Rafa Ortiz, professional Red Bull kayaker, descends the Great Falls rapids Sept. 6 in a private event for Red Bull extreme sports.
Photo by Greg Mionske/Red Bull
A Kayaker sponsored by Red Bull slid down the Potomac Rapids at Great Falls Sept. 6 with the help of professional kayaking pioneer, Tom McEwan.
Rafa Ortiz, of Mexico City, has been sponsored by Red Bull sports for eight years and says that the proximity of the falls to Washington, D.C., is what attracted him.
“Great Falls is just such a special place and my sport has always been about traveling,” said Ortiz. “Just being able to go to D.C. and being able to experience amazing whitewater only 15 minutes from the capital was a great experience,” said Ortiz.
The event happened Sept. 6 and was not open to the public. Great Falls is a popular place for experienced kayakers to try their will against the class 5 rapids. The Potomac River has been cleaned up significantly since the ’60s and ’70s, and is now safe for kayaking again.
“When I started paddling on the Potomac, if I had a cut on my leg and it got wet, it would inevitably get infected,” said McEwan, 72. He still paddles on the Potomac River and was the first to descend the Great Falls in a kayak in 1975.
Ortiz specializes in finding the most exciting rapids and waterfalls around the world. “Great Falls is such an amazing playground with super challenging rapids and a unique layout,” said Ortiz. “It’s not easy to find this great of a rapids this close to a major city!”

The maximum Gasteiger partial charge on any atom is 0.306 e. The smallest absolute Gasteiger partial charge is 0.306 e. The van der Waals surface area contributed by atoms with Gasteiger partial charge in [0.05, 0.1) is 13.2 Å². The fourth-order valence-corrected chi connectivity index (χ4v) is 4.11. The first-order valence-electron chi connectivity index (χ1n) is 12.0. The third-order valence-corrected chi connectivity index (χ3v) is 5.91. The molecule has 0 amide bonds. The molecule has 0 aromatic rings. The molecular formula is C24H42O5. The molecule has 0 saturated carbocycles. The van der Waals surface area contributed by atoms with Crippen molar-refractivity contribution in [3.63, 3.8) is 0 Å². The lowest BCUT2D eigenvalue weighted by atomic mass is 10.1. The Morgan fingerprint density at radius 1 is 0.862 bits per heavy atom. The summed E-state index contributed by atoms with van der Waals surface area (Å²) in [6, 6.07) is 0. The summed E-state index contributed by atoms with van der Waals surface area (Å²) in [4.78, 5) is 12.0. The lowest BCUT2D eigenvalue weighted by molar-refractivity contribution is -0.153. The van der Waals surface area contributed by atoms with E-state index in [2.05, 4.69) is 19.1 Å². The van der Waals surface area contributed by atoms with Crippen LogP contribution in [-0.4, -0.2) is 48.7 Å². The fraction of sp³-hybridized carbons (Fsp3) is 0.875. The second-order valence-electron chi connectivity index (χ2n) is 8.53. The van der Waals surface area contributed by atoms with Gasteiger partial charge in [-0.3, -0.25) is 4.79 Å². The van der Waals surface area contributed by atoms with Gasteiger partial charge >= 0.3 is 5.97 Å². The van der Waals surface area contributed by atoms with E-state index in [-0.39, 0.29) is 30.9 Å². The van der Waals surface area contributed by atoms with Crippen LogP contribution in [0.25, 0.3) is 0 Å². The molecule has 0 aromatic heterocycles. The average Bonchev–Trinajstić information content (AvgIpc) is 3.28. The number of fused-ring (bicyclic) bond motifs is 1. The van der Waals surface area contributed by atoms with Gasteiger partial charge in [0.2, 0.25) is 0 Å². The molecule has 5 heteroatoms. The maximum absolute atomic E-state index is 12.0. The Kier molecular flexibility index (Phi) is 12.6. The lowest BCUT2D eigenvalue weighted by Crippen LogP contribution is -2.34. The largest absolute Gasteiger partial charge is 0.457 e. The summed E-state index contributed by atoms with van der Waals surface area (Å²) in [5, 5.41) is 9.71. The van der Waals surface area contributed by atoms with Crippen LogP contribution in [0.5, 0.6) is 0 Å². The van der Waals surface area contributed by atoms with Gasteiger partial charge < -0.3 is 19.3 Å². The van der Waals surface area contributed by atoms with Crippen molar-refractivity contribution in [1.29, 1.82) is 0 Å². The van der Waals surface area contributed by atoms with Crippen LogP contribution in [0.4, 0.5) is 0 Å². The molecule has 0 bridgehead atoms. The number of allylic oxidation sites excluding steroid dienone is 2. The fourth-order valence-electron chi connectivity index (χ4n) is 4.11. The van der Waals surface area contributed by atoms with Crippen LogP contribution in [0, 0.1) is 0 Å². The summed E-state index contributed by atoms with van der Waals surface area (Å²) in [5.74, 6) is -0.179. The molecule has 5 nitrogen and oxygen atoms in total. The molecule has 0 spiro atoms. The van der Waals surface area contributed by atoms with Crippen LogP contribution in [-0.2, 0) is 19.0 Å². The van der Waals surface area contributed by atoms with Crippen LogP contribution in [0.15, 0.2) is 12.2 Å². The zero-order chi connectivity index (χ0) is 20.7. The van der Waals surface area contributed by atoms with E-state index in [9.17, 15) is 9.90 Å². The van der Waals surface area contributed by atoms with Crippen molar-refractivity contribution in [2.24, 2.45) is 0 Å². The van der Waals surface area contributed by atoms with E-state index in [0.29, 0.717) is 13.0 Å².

The unique thing about the Great Falls rapids are the way that they are laid out he said. “They are not linear,” said Ortiz.
“Usually we run a course from point a to point b that is about 4 to 5 miles long but the great falls are all parallel, and you go down one and back up and down again,” he said.
Ortiz met McEwan in Mexico in the early 1980s where he was paddling in Vera Cruz on a river that was close to where Ortiz grew up. “It was inspirational to paddle with him,” said Ortiz. “He’s the original great falls Kayaker!”
“Any river in Mexico that is less than 100 miles from the city is going to be completely polluted and nasty,” said Ortiz. “Having such a good quality of water in Great Falls so close to such a big population is really amazing.”
Ortiz’s kayaking of Great Falls coincided with World Rivers Day on Sept. 24.